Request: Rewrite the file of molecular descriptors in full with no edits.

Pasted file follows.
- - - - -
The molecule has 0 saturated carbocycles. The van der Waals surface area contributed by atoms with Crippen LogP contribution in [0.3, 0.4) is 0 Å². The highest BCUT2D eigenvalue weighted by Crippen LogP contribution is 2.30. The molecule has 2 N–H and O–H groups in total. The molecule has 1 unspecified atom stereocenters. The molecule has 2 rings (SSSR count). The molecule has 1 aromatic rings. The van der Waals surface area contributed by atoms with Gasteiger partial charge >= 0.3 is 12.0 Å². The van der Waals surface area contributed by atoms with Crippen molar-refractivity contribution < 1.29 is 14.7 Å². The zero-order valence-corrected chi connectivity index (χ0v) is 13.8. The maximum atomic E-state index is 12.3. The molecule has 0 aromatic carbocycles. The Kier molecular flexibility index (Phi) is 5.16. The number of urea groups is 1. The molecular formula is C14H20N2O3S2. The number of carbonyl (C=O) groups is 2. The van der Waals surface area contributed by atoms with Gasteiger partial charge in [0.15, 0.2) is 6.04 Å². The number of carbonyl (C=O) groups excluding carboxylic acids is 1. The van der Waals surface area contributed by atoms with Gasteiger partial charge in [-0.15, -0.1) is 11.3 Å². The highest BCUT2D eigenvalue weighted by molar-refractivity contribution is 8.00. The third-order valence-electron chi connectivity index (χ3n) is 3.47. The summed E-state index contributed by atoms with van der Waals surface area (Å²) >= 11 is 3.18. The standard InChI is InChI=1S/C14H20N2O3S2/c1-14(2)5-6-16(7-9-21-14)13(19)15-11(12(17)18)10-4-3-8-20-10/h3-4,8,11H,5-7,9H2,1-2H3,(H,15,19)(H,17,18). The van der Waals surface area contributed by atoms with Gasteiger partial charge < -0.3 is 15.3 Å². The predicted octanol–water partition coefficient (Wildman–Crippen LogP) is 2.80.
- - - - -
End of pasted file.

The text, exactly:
The molecule has 0 saturated carbocycles. The van der Waals surface area contributed by atoms with Crippen LogP contribution in [0.3, 0.4) is 0 Å². The highest BCUT2D eigenvalue weighted by Crippen LogP contribution is 2.30. The molecule has 2 N–H and O–H groups in total. The molecule has 1 unspecified atom stereocenters. The molecule has 2 rings (SSSR count). The molecule has 1 aromatic rings. The van der Waals surface area contributed by atoms with Gasteiger partial charge >= 0.3 is 12.0 Å². The van der Waals surface area contributed by atoms with Crippen molar-refractivity contribution < 1.29 is 14.7 Å². The zero-order valence-corrected chi connectivity index (χ0v) is 13.8. The maximum atomic E-state index is 12.3. The molecule has 0 aromatic carbocycles. The Kier molecular flexibility index (Phi) is 5.16. The number of urea groups is 1. The molecular formula is C14H20N2O3S2. The number of carbonyl (C=O) groups is 2. The van der Waals surface area contributed by atoms with Gasteiger partial charge in [0.15, 0.2) is 6.04 Å². The number of carbonyl (C=O) groups excluding carboxylic acids is 1. The van der Waals surface area contributed by atoms with Gasteiger partial charge in [-0.15, -0.1) is 11.3 Å². The highest BCUT2D eigenvalue weighted by molar-refractivity contribution is 8.00. The third-order valence-electron chi connectivity index (χ3n) is 3.47. The summed E-state index contributed by atoms with van der Waals surface area (Å²) >= 11 is 3.18. The standard InChI is InChI=1S/C14H20N2O3S2/c1-14(2)5-6-16(7-9-21-14)13(19)15-11(12(17)18)10-4-3-8-20-10/h3-4,8,11H,5-7,9H2,1-2H3,(H,15,19)(H,17,18). The van der Waals surface area contributed by atoms with Gasteiger partial charge < -0.3 is 15.3 Å². The predicted octanol–water partition coefficient (Wildman–Crippen LogP) is 2.80.